The Companies Act 2006, the largest piece of legislation to have been enacted by parliament has made significant changes to how companies are established and run in the UK. The Companies Act 2006 aims to:
1. Ensure improved regulation and a “think small first approach”.
2. Make the process of setting up and running a company easier.
3. Provide increased flexibility for the future.
4. Increase shareholder involvement and long-term investment culture.
The 2006 Act has more clearly defined directors’ duties and also made directors more accountable to their shareholders for failure to carry out these duties. The “think small first approach” means that the effect of the 2006 Act on private companies is mainly deregulatory, on the other hand for public companies (whose shares are publicly traded) the new legislation will in many cases impose further burdens.
Companies are classified by reference to two criteria:
1. The liability of their members
2. The public/private distinction
Classification by reference to the liability of the members. A registered company may take one of three forms:
1. An unlimited company
2. A company limited by shares
3. A company limited by guarantee
Once a company has been incorporated it has a separate legal entity independent of is owners, meaning the company is able to own property and enter into contracts with other businesses. It is therefore the company that is principally responsible for debts, losses and contractual claims, as opposed to individual shareholders.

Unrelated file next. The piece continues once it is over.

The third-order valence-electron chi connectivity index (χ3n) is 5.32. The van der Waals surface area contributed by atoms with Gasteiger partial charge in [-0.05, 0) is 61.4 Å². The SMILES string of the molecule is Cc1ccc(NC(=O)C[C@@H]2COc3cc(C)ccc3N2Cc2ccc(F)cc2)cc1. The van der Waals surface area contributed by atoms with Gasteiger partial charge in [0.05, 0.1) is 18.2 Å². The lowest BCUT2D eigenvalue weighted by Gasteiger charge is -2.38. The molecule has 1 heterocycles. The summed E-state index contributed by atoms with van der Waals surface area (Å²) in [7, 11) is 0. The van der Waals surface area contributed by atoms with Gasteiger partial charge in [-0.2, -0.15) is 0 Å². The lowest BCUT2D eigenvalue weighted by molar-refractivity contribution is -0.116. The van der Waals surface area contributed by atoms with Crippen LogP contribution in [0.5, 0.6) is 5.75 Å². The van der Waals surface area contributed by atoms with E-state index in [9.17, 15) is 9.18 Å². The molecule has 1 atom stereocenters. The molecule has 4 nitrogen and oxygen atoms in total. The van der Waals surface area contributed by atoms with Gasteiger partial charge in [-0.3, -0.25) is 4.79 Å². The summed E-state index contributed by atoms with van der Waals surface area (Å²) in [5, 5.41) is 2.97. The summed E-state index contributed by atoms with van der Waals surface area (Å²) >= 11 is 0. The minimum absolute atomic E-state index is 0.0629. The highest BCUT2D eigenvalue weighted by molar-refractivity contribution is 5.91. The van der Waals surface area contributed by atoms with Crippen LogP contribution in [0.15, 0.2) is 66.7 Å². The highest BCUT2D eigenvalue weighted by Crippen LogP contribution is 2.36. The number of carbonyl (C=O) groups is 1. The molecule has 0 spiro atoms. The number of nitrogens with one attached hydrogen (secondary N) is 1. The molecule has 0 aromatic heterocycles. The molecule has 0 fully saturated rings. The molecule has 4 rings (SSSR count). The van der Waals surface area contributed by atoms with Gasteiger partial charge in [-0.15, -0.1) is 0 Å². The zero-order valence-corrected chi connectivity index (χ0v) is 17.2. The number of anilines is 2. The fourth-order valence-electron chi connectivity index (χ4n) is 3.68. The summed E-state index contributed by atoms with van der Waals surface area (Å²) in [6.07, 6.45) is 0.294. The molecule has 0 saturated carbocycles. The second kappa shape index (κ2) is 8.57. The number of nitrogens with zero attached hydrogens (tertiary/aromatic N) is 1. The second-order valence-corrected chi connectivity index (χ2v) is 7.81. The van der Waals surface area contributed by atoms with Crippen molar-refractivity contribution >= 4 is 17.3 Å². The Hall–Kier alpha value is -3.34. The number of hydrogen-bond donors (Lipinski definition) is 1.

Sole traders and partners in a partnership, on the other hand, are personally liable to meet all their business’ liabilities that have been incurred. Therefore if a business runs into debts in excess of their assets and the partners or sole trader cannot pay them off, this will result in the failure and liquidation of the business.
According to the CA 2006 a company is defined as having “limited company” if the liability of its members is limited by its constitution Such a company may have its liability limited by shares or by guarantee. A company limited by shares is the most common business structure currently deployed and in particular private limited companies account for the majority registered in the UK for companies “limited by shares”.
A company is limited by its shares if the members’ liability is limited to the amount unpaid on the shares that they hold. This means if a shareholder holds fully paid shares they cannot be called upon to account for any shortfall suffered by the company. If the company fails then the most the shareholders stand to lose is the value of their investment, whereas a sole trader or a partnership, in contrast, stand to lose their personal estates.
The concept of limited liability places a considerable limitation on the remedies available to a creditor of a failing company.Â Creditors have therefore devised strategies in dealing with limited companies aimed at reducing the effect of limited liability. A common practice now for some creditors is to seek personal guarantees of the company’s liabilities from directors and shareholders, which has effectively cancelled out the advantages of limited liability.
Regardless of the risk of having to provide personal guarantees, there are still further advantages of running a limited liability company, as opposed to the other business mediums: